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St. Cyril of Alexandria's Metaphysics of the Incarnation


Sergey Trostyanskiy

Cyril of Alexandria is one of the major intellectuals of the early Byzantine Christian world. His approach to Christ is at the core of the classical Christian tradition, however, because his works were not translated into English in the post-Reformation environment, the precise implications of his "science of Christ" have been extensively misunderstood. This work seeks to reposition Cyril in the precise philosophical context to which he belonged, seeking, as he did, for a deliberate bridge-building between ecclesiastical biblical presuppositions and the semantic terms central to the Late Antique philosophical Academy, with which he understands the Church must communicate. This book seeks to lay bare the fundamental philosophical axioms of Cyril’s metaphysics of the Incarnation. To illuminate this, it investigates the fifth-century curriculum of metaphysical studies as followed in the academies of both Alexandria and Athens. Common to both Cyril and his Hellene contemporaries are the terms of theological speculation prevalent in the Commentaries on the Parmenides. This monograph applies the schema of theological analysis offered by the Commentators to Cyril’s metaphysics of the Incarnation to see how well it accounts for the precise terms of the Incarnational doctrine posited by Cyril. This study also endeavors to expound and evaluate the many previous (and heavily conflicting) scholarly accounts of Cyril’s intellectual agenda. It outlines various cognitive gaps associated with the macro arguments of the different positions, which by and large have underestimated Cyril’s philosophical acumen and ignored his own immediate academic context.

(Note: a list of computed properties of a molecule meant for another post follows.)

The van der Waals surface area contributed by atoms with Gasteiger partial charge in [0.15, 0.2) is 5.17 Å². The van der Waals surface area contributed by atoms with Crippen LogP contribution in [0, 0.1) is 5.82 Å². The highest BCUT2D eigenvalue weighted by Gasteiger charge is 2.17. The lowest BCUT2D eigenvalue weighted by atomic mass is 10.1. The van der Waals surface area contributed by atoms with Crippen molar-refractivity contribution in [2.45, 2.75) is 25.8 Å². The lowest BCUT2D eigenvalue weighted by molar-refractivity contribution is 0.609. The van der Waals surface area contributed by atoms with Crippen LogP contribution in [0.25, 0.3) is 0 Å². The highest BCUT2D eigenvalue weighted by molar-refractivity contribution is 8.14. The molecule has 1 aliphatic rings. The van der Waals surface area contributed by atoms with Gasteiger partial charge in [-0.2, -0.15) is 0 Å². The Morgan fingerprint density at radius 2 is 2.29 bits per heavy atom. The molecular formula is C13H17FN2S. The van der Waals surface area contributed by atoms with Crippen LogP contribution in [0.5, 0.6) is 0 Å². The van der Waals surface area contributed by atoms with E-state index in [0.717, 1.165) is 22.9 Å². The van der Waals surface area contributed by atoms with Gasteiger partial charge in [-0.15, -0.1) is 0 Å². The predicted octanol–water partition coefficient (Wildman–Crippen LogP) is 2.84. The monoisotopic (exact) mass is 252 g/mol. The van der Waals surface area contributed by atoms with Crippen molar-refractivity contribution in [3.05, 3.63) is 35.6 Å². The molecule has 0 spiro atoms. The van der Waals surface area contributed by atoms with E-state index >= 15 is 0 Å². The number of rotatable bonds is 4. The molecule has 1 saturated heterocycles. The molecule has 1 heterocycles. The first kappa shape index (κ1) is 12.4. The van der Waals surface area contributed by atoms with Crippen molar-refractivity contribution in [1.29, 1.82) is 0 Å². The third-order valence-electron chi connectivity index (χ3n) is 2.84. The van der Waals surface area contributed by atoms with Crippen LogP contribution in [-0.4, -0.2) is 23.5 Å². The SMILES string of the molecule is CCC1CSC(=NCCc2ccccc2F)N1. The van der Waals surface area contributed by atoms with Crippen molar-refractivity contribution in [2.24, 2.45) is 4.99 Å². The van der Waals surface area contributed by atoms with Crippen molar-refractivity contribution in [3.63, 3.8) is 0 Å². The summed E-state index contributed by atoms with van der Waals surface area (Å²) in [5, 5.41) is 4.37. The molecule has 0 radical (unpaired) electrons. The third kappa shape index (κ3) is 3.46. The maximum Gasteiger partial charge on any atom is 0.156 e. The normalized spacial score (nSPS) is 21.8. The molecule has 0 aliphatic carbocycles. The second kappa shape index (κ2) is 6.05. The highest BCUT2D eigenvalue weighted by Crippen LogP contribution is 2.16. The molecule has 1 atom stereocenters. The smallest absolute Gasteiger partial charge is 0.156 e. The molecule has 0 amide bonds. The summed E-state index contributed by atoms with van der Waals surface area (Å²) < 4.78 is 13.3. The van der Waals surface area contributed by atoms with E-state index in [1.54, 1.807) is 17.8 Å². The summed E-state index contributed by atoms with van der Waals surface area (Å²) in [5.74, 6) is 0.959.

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In this book I looked at Cyril as a philosopher-theologian who spoke to his contemporaries (both pagan and Christian) in the language of the Alexandrian Academy. In a sense, I attempted to bring (a much-disputed) Cyril back to where he belongs. So, where does Cyril really belong conceptually and doctrinally? My answer was that as a philosopher-theologian he had emerged out of the intellectual horizon of fifth century Alexandria with its great intellectual traditions. Therefore, I argue, Cyril’s training was predominantly in rhetoric and philosophy. It was a rhetoric from his early days dedicated to the exegesis of Scripture, and thus set in the service of the larger Christian tradition, the “science of Christ.” His philosophical horizons helped Cyril sustain the Christian conception of the Incarnation in the most intricate and philosophically subtle way. This, in turn, was crucial for Cyril and allowed him to become a great, indeed oikoumenical, advocate of Christianity.

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